If we figure on about 10% of the rainfall being captured for residential use, then we're down to about 1000 per square km, or about 2500 per square mile in my part of the country. These are densities comparable to what is seen over moderately large areas (entire metropolitan regions, small countries in northern and western Europe, ...) with meter per year rainfall.

There's a certain reasonability, then, to there being a relation between rainfall and population density. You can exceed that relation, but only at the expense of building a large scale water system -- and not letting people in the areas you bring water from have acess to it. Water rights have a lengthy and often not peaceful history. In any case, even if all the people are in one place, their requirement extends over a larger area, something more in accord with the 1000 per square km (for 1 m/year rainfall). For, say, the 20 million or so people in the Los Angeles area, with 0.4 m/year of rain, it says their footprint is more like 50,000 km^2, to the 4000 or so the metro area actually occupies. These are all still Fermi estimates, of course. It does point out to us, however, that urban areas likely have a footprint rather larger than the official area. Conversely, it means that they need to be concerned about weather and climate over a larger area than just their own borders.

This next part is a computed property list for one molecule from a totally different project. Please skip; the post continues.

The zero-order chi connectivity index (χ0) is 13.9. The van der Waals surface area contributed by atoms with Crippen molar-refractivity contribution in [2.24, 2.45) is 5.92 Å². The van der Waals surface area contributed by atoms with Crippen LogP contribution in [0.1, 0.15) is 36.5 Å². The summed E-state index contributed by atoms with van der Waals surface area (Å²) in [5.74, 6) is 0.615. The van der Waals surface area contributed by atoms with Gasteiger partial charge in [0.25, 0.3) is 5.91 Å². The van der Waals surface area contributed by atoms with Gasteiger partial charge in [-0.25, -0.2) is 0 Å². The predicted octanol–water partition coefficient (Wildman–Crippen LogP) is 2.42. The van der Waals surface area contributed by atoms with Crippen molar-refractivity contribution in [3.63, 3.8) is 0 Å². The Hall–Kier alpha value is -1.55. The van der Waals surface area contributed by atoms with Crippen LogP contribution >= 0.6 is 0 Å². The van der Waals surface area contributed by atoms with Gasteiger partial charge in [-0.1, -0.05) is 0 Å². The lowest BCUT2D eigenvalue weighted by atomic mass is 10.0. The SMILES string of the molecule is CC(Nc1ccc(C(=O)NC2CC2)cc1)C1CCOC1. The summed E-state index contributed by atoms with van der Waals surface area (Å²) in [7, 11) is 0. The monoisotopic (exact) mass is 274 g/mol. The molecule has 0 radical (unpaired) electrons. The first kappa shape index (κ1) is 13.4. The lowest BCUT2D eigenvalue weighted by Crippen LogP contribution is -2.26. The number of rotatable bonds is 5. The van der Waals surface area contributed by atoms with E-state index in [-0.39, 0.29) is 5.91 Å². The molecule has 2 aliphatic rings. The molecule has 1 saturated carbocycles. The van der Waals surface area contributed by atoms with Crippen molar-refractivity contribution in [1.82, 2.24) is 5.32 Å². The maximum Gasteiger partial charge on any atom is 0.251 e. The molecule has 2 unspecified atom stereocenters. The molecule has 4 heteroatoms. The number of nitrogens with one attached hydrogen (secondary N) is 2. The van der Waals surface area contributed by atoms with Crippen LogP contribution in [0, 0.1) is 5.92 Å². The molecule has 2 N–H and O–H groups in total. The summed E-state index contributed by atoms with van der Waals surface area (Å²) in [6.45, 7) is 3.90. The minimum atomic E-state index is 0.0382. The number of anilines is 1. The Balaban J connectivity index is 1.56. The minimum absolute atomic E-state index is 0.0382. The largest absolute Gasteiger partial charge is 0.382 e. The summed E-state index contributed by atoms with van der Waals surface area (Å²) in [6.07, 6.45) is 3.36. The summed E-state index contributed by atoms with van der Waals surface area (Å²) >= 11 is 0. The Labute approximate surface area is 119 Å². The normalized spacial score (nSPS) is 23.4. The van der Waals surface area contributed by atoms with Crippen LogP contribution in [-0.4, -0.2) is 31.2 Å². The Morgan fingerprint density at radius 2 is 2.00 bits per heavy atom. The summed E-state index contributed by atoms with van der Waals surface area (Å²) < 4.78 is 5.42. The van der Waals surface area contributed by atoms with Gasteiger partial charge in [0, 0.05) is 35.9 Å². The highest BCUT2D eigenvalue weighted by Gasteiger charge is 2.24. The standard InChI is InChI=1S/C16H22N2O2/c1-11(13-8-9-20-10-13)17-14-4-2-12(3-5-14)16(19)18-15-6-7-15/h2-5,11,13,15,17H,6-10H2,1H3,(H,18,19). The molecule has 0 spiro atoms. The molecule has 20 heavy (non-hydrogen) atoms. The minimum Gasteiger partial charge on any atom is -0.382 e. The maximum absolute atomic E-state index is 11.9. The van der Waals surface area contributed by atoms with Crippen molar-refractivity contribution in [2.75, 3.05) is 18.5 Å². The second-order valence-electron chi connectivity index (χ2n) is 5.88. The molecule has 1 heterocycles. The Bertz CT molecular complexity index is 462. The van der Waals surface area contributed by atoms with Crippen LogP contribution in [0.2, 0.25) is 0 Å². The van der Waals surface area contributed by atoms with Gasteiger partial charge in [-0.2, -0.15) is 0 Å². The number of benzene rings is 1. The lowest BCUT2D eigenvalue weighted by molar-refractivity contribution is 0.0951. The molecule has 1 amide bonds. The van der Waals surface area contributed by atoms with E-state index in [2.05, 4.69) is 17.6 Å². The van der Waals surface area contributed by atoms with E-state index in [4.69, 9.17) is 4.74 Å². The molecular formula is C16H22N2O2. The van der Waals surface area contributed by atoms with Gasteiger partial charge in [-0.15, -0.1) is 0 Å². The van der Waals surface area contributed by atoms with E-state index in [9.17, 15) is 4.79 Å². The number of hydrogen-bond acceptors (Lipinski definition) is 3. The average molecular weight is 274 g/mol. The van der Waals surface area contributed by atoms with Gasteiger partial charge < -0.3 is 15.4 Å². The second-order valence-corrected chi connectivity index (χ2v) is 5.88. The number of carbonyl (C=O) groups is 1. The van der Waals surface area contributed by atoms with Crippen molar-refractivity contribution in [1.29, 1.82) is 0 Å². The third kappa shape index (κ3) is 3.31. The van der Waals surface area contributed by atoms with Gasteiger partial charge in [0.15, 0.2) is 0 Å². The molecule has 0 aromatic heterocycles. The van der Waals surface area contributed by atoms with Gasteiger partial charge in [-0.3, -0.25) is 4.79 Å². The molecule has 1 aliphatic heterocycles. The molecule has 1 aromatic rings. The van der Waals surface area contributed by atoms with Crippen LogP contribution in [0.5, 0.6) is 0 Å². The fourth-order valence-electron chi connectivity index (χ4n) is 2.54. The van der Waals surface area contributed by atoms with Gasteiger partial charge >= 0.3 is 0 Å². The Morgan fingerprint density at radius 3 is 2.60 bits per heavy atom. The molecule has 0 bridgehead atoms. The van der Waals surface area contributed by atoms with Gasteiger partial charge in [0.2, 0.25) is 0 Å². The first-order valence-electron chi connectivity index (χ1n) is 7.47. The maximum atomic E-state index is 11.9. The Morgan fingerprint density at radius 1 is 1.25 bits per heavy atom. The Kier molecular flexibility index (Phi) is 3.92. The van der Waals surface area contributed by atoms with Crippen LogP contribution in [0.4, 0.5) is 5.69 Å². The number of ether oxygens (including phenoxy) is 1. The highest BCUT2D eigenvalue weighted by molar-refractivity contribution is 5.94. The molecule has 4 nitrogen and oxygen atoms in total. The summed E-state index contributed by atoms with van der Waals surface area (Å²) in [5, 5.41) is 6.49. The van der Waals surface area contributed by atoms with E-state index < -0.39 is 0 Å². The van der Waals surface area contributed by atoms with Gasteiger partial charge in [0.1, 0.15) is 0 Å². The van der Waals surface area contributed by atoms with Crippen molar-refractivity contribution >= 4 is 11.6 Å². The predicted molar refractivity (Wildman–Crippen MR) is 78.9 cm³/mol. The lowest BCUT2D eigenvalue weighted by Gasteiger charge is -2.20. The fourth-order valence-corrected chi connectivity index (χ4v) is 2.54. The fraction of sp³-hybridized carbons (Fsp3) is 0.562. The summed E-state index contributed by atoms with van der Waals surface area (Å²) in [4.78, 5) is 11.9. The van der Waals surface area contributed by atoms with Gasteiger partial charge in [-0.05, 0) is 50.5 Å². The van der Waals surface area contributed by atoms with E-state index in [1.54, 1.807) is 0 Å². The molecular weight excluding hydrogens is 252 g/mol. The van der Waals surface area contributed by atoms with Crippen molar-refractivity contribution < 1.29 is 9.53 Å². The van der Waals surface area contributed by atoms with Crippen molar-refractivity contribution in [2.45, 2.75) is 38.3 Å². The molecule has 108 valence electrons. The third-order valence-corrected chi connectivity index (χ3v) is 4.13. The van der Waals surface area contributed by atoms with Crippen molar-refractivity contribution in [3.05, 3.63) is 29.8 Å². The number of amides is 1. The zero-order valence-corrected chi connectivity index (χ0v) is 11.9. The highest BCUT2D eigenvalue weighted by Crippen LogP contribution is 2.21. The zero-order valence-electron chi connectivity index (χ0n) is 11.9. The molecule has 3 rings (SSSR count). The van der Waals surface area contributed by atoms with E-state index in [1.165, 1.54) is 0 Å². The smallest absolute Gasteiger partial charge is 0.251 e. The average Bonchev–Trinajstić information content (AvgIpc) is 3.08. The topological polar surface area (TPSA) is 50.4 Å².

The climate concern is ... what do you do if you get less rain (or less snow)? What do you do if the rain comes more in situations (thunderstorms) that are harder for you to capture the rainwater from? Either of these changes drives you to a lower population in your urban (including suburbs) area, or pins a new expense on you -- to build more extensive water systems, and systems able to handle greater rainfall rates. While we mostly expect rainfall to increase, we do expect that there will be areas which will see falls. Which ones, not so sure, but some. It's expected and observed that there'll be an increase in rain falling in heavy doses even where there's little change in total rainfall.